Missenden & Hazlemere
Missenden & Hazlemere was the ninth edition of Local Directory to be launched in December 2015.
Great Missenden is an affluent village in the Misbourne Valley in the Chiltern Hills in Buckinghamshire, situated between the towns of Amersham and Wendover. It is located in the heart of The Chilterns Area of Outstanding Natural Beauty. The village is celebrated as the home of the late, much-adored children’s author, Roald Dahl, who is buried in the local churchyard. Gipsy House in the village was the author’s home from 1954 until his death in 1990, and still remains in the family. The village dedicated a museum to its iconic resident in 2005 and its quaint, narrow curving High Street of half-timbered and Georgian houses, shops, inns and a 14th century church is often featured on television dramas and shows including Midsomer Murders among others.
Located in one of the most beautiful parts of the country, surrounded by rolling chalk hills, magnificent beech woods and quiet valleys, Great Missenden was also temporarily home to Robert Louis Stevenson, the writer of famous works such as Treasure Island and The Strange Case of Dr Jekyll and Mr Hyde. National Cycle Network route 57 goes through the centre of the village and the Chilterns Cycleway is just a few miles away. Wildlife too is varied and interesting. There has been a successful reintroduction of red kites in the area and some of the commons have rare species of orchids and butterflies. Local nature groups run many activities such as pond dipping, badger watching, moth trapping and bird watching.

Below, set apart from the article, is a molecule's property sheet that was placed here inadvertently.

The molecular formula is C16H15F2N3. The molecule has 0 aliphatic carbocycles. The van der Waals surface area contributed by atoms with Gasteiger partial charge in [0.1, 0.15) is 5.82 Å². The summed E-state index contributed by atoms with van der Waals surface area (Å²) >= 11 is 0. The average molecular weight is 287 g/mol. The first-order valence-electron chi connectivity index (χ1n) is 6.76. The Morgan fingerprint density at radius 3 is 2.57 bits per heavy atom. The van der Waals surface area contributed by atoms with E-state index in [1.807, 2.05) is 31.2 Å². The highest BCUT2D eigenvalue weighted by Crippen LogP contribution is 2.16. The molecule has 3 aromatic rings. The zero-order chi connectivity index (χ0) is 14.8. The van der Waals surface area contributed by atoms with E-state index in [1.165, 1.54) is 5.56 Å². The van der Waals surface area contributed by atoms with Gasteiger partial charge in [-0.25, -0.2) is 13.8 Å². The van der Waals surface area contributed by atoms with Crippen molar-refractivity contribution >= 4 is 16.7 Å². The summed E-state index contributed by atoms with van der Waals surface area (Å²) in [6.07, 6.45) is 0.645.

Hazlemere was a small hamlet in the ancient Desborough Hundred, and the name is recorded as long ago as the 13th century. The crossroads at the centre of the village was originally the meeting point of three different parishes: Penn, Hughenden, and Chepping Wycombe. The original primary industry was farming and in Edwardian times a large proportion of the area was devoted to cherry orchards. Brickmaking was carried out at the Old Kiln and at Oakengrove. A prisoner of war camp was constructed in the grounds of Hazlemere Park during the Second World War. At the end of the war the camp was used as temporary accommodation for refugees from Europe, eventually closing in 1956.
The Missenden & Hazlemere Local Directory is distributed in the HP15 & HP16 areas, which includes:
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